Gehr, DD; Janssen, T; Michaelis, CE; Deingruber, K; Lamm, K
Middle ear and cochlear disorders result in different DPOAE growth behaviour: implications for the differentiation of sound conductive and cochlear hearing loss.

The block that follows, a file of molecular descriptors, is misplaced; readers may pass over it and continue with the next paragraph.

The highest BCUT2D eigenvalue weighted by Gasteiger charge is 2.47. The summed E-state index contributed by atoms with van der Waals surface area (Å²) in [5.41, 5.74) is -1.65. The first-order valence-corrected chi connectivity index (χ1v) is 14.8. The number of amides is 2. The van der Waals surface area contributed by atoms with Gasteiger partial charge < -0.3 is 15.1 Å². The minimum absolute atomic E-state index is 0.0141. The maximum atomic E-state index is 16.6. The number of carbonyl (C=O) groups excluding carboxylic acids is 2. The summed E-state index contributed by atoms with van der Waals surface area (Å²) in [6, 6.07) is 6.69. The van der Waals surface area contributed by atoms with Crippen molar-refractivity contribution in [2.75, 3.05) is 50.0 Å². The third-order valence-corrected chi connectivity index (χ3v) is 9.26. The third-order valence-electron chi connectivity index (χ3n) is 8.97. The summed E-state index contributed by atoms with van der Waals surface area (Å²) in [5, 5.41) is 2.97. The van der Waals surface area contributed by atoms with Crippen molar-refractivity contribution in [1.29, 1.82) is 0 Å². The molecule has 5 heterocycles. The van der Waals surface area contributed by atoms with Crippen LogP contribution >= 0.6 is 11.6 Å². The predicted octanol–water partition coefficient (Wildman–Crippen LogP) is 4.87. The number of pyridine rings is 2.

Input/output functions of distortion product otoacoustic emissions (DPOAE I/O-functions) give an insight into the compressive, non-linear sound processing of the cochlea. With an inner ear dysfunction a steeper I/O-function is observed. Due to the linear sound processing of the middle ear, one can assume that the DPOAE growth behaviour remains unaltered with a sound conduction dysfunction. If that is true, a differentiation between middle and inner ear dysfunction will be possible by using the slope of DPOAE I/O-functions as a means for assessing cochlear compression. In order to test that hypothesis, DPOAE I/O-functions were recorded in a wide primary tone level range at up to 8 f2 frequencies between 2.0 and 8.0 kHz (15 dB SPL< L2< 60 dB SPL; L1=0.46 L2 + 41 dB SPL; f2/f1=1.2) in guinea pigs in which middle (saline solution in the bulla) and inner ear (exposure to loud broadband noise) disorders were induced. Middle ear dysfunction resulted in a reduction of the DPOAE amplitude independent of the primary tone level. Consequently, DPOAE growth behaviour was not affected. In contrast to that, during cochlear impairment, steepened DPOAE I/O-functions were observed reflecting loss of compression of the cochlear amplifier. Accordingly, DPOAE I/O-functions allow a differentiation between middle and inner ear dysfunction. Further studies will have to show the usability of this method for clinical diagnostics, e.g. for detecting sound conduction disturbances in newborn hearing screening due to amniotic fluid or Eustachian tube dysfunctions during the early postnatal period.